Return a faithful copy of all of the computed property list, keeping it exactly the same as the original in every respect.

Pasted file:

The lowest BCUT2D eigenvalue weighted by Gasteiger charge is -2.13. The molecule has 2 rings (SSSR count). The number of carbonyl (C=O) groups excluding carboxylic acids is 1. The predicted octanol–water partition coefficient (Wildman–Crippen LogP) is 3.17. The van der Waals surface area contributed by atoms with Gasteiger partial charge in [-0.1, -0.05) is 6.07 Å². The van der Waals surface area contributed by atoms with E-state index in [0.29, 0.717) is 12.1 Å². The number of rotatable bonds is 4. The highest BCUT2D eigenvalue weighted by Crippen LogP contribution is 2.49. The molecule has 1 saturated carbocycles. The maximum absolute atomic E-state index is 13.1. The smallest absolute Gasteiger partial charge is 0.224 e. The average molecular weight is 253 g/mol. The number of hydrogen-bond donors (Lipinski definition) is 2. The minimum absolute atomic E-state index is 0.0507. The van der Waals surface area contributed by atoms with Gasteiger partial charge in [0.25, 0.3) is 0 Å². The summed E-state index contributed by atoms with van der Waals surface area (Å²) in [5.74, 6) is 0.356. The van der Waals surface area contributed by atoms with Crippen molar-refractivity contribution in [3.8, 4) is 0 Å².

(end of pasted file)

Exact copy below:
The lowest BCUT2D eigenvalue weighted by Gasteiger charge is -2.13. The molecule has 2 rings (SSSR count). The number of carbonyl (C=O) groups excluding carboxylic acids is 1. The predicted octanol–water partition coefficient (Wildman–Crippen LogP) is 3.17. The van der Waals surface area contributed by atoms with Gasteiger partial charge in [-0.1, -0.05) is 6.07 Å². The van der Waals surface area contributed by atoms with E-state index in [0.29, 0.717) is 12.1 Å². The number of rotatable bonds is 4. The highest BCUT2D eigenvalue weighted by Crippen LogP contribution is 2.49. The molecule has 1 saturated carbocycles. The maximum absolute atomic E-state index is 13.1. The smallest absolute Gasteiger partial charge is 0.224 e. The average molecular weight is 253 g/mol. The number of hydrogen-bond donors (Lipinski definition) is 2. The minimum absolute atomic E-state index is 0.0507. The van der Waals surface area contributed by atoms with Gasteiger partial charge in [0.25, 0.3) is 0 Å². The summed E-state index contributed by atoms with van der Waals surface area (Å²) in [5.74, 6) is 0.356. The van der Waals surface area contributed by atoms with Crippen molar-refractivity contribution in [3.8, 4) is 0 Å².